As the sequence started the breeze was going in and out and it was getting harder and harder to foil. By the time the fleet was stacking up between the line the breeze there was almost gone completely. I recalled countless races in other fleets like this where you could be 2 yards either side of the line in good breeze but the breeze just avoided all the boats clustered up, so the boats in the middle had nothing. So I thought I’d try sitting a little way off the port end so I could foil in at the gun. The very technique saltyballs had been drilling into me for years back in the squads. Great in a 420… risky in a moth, because if you foil in to the line it’s a 30 second journey at 15 knots and if you don’t it’s several minutes at 3 knots and the race is over before you get to the line. I actually came ripping into the line on the foils with about 30 seconds to go, ducking Simon and Mike who were low riding into the Pin on starboard. After them the whole fleet was about 50 yards back of the line trying to edge closer. Sailing as slow as I could along the line on port but staying on the foils with 20-15-10 seconds to go was bizarre to say the least, although enormously satisfying in a very smug way. I was looking at my watch saying “come on, come on, COME ON” as the seconds ticked away like hours and I seemed to be tearing towards the starboard end. BANG…Finally the gun went and I raced off up wind leaving the whole fleet low riding at 3 knots (more smugness). Slowly but surely the good moth sailors got foiling and came after me, by the first mark I was down to about 5th and just held on for 12th by the end. I realised I wasn’t pulling on anywhere near enough kicker after getting on the foils to race properly and started to change that straight away. It was also the first time I experienced light-wind foiling without using enough rudder. The boat starts teetering up onto the foils but never quite gets going properly. It’s funny to look back and see all the things you were doing wrong and realise how much you’ve learnt. That learning never stops from my experience of moth sailing and it’s why I love it. There’s just so much too it, especially getting foiling in light winds, total black magic. Still…the more I practice…the closer I keep coming that elusive win.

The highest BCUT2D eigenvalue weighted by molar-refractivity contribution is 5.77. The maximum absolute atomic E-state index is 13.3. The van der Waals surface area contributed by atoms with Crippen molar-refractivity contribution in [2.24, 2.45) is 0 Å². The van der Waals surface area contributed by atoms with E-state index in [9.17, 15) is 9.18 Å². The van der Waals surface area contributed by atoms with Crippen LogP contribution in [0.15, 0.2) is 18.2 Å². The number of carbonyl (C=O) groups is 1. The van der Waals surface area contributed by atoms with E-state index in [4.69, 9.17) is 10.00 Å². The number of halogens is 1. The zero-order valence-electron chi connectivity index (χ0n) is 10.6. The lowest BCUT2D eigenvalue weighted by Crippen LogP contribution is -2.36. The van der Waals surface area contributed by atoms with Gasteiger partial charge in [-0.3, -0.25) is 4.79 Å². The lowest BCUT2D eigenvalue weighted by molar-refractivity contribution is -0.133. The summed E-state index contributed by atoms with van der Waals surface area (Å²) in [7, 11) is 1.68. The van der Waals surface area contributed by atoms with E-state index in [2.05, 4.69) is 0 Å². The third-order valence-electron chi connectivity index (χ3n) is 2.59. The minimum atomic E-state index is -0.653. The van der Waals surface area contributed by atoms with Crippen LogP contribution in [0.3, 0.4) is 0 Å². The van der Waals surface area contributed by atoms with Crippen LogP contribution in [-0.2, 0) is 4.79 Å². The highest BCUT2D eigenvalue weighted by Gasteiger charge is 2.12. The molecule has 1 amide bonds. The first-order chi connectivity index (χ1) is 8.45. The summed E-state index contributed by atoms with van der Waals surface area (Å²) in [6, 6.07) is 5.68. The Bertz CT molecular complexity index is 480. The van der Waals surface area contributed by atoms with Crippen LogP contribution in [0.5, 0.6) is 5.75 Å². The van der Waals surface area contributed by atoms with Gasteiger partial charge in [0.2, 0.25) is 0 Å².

Anyway, enough of that, this nats is going to be awesome, if you want to know how good sailing at Stokes bay is, then take it from Rob Greenhalgh: https://www.facebook.com/robert.greenhalgh.56/posts/768911799856642
Although I’d swear I recall seeing that somewhere else?
Hopefully this has got you psyched about the upcoming nationals. So ping an email to IMCA@blueteq.com to get your entry organised so you can start looking forward to a great 4 days of racing.
P.S. Luca, godfather of Italian moth sailing, is doing a bang up job of making it as easy as possible for us all to get out to Garda for their Eurocup event, 3 day Foil Fest event, July 1st-3rd. It’s a bargainous £85 to get the boat out there via his deal with GAC Pindar, there’s free beer and he’ll even send a young Italian lady to pick us up from the airport!
Check out some more info here: http://www.foilingweek.com/about/entry-forms/